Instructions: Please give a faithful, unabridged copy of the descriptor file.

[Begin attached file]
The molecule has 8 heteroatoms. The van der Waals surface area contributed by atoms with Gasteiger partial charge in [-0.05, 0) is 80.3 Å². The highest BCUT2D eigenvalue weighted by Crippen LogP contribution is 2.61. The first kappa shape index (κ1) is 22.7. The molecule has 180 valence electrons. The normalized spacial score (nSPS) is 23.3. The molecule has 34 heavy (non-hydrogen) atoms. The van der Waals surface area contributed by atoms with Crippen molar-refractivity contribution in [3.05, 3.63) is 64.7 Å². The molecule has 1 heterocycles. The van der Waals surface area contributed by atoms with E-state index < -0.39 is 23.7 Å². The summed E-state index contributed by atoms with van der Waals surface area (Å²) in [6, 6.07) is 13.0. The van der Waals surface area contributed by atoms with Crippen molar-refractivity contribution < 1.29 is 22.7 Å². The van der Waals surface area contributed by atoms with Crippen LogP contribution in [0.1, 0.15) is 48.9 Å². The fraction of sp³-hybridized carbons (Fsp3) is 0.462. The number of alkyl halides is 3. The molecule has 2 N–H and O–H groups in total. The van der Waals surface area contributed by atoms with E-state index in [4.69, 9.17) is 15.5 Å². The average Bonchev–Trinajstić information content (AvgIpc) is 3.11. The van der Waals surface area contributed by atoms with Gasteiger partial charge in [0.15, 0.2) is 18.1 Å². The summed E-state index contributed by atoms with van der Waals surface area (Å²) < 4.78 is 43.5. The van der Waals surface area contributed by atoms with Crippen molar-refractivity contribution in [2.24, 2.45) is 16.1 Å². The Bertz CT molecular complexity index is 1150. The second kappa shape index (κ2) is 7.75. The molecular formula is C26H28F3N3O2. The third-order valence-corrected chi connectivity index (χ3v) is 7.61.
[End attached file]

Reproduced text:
The molecule has 8 heteroatoms. The van der Waals surface area contributed by atoms with Gasteiger partial charge in [-0.05, 0) is 80.3 Å². The highest BCUT2D eigenvalue weighted by Crippen LogP contribution is 2.61. The first kappa shape index (κ1) is 22.7. The molecule has 180 valence electrons. The normalized spacial score (nSPS) is 23.3. The molecule has 34 heavy (non-hydrogen) atoms. The van der Waals surface area contributed by atoms with Crippen molar-refractivity contribution in [3.05, 3.63) is 64.7 Å². The molecule has 1 heterocycles. The van der Waals surface area contributed by atoms with E-state index < -0.39 is 23.7 Å². The summed E-state index contributed by atoms with van der Waals surface area (Å²) in [6, 6.07) is 13.0. The van der Waals surface area contributed by atoms with Crippen molar-refractivity contribution < 1.29 is 22.7 Å². The van der Waals surface area contributed by atoms with Crippen LogP contribution in [0.1, 0.15) is 48.9 Å². The fraction of sp³-hybridized carbons (Fsp3) is 0.462. The number of alkyl halides is 3. The molecule has 2 N–H and O–H groups in total. The van der Waals surface area contributed by atoms with E-state index in [4.69, 9.17) is 15.5 Å². The average Bonchev–Trinajstić information content (AvgIpc) is 3.11. The van der Waals surface area contributed by atoms with Gasteiger partial charge in [0.15, 0.2) is 18.1 Å². The summed E-state index contributed by atoms with van der Waals surface area (Å²) < 4.78 is 43.5. The van der Waals surface area contributed by atoms with Crippen molar-refractivity contribution in [2.24, 2.45) is 16.1 Å². The Bertz CT molecular complexity index is 1150. The second kappa shape index (κ2) is 7.75. The molecular formula is C26H28F3N3O2. The third-order valence-corrected chi connectivity index (χ3v) is 7.61.